HERMISTON, Ore. — In all his years ranching, Terry Anderson had never received a phone call like the one he got Jan. 15, 2016.
Anderson, who runs Anderson Land & Livestock with his wife, Debby, was tipped off by one of their employees that something was seriously wrong at the winter pasture along Feedville Road near Stanfield. Not only had one of the cows been killed, but body parts were strewn all over the scene.
“The kid was just in complete shock,” Anderson remembers. “It’s more than emotional. Those cattle are family to us.”
What happened was two men — Anthony Haigh of Stanfield and T.J. Kestler of Hermiston — sneaked onto the property the previous night, shot the heifer dead and attempted to butcher the animal right there in the field. Though the cow was skinned out completely, Anderson said most of the meat was left to waste. He suspects the rest of the herd may have spooked Haigh and Kestler to flee before they could finish.
There were 160 cow-calf pairs in the pasture, which were part of a synchronized breeding program, Anderson said. His ranch, which is based outside of Pilot Rock, is a “seedstock” operation, meaning they breed and sell bulls for other producers to build their herds.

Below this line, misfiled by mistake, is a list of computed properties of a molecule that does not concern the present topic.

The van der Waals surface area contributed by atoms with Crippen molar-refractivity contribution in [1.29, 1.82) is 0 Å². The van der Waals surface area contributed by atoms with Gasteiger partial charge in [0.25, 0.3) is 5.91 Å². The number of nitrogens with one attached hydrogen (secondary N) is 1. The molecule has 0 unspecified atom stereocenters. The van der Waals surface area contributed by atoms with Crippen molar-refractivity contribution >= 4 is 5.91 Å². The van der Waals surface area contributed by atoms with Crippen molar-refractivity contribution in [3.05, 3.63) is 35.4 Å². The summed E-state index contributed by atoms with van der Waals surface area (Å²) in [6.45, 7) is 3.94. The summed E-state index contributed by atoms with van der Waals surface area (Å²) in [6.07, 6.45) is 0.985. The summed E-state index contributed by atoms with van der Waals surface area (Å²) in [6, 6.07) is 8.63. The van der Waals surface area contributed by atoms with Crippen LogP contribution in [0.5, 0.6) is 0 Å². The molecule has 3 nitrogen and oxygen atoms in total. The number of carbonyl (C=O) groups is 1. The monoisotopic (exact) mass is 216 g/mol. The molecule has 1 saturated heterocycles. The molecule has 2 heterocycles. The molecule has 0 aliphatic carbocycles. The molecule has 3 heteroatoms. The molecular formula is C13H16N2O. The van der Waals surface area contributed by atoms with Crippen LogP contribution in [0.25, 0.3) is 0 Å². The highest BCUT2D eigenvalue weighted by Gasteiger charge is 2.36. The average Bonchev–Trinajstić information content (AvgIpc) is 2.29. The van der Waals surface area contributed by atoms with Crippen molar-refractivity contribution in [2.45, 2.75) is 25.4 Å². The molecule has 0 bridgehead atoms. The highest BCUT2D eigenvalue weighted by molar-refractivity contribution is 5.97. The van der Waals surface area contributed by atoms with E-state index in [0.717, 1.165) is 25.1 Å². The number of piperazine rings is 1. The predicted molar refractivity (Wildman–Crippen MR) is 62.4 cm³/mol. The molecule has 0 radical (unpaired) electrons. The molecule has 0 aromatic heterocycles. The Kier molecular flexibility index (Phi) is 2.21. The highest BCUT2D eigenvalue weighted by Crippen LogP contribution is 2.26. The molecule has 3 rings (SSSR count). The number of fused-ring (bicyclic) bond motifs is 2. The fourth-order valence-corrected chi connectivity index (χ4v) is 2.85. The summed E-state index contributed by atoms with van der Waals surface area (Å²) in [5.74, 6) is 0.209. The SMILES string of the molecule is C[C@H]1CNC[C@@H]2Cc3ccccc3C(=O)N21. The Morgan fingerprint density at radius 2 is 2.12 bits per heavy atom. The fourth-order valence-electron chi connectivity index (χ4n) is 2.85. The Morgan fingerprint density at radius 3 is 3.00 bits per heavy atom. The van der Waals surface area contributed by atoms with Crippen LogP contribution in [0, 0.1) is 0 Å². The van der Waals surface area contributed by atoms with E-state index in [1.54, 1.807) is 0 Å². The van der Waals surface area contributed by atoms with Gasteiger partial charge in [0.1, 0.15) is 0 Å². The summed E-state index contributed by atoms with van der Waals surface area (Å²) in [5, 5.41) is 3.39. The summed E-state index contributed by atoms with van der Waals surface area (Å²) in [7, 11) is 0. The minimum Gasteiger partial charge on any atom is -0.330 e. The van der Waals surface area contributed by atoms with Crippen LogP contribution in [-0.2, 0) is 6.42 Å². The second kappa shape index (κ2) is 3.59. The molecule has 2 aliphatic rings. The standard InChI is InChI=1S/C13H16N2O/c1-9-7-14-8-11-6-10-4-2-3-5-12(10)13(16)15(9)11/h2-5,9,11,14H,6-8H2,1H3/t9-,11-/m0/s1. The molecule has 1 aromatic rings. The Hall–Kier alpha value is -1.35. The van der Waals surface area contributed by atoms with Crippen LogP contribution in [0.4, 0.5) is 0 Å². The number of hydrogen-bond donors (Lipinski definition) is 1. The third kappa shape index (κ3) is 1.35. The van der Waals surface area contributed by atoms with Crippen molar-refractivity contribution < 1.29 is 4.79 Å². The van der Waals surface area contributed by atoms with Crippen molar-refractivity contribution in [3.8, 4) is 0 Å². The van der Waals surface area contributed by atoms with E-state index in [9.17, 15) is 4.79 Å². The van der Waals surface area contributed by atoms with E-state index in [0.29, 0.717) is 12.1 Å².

Based on the evidence, Anderson said it was clear to him that Haigh and Kestler knew exactly what they were doing.
“I don’t think I’ll ever get over it,” Anderson said, shaking his head. “I just can’t imagine someone going out there and doing that.”
Haigh and Kestler, then 21 and 20 years old, were arrested just four days later. They each pleaded guilty to first-degree theft earlier this year. Haigh was sentenced to six months in prison, while Kestler received 24 months probation and 100 hours of community service. Both men were also ordered to pay $3,000 in restitution.
The convictions might not have come without the help of another Hermiston man who decided to alert the authorities.
Grant Woods, 21, was in the room when Haigh and Kestler arrived to visit a mutual friend the same night they killed the cow. The two spoke freely about the crime as they cleaned their gun, according to Woods. The motive was apparently to sell the meat for beer money.
After talking on the phone with his fiancé, Woods decided to call the police.
“It was just completely wrong,” Woods said. “This was about doing the right thing.”
Though Woods did not know at the time, both Anderson and the Oregon Cattlemen’s Association were offering reward money for information leading to a conviction in the case. On June 9, Anderson finally met Woods face-to-face for the first time and presented him with a check for $5,000.
Another $1,000 was provided by the cattlemen’s association. Jerome Rosa, OCA executive director, said it is the first time in his three years on the job that they have actually paid the reward for cattle theft.
“OCA is more than willing to be a deterrent out there,” Rosa said.
Anderson said he and his wife appreciate what Woods did for them, and hope the incident will encourage more people to look out for each other in the community.
“Our society has created a mindset that if this type of activity doesn’t affect you directly, there is no need to get involved,” Anderson said. “Thankfully, there are individuals that are still guided by doing the right thing.”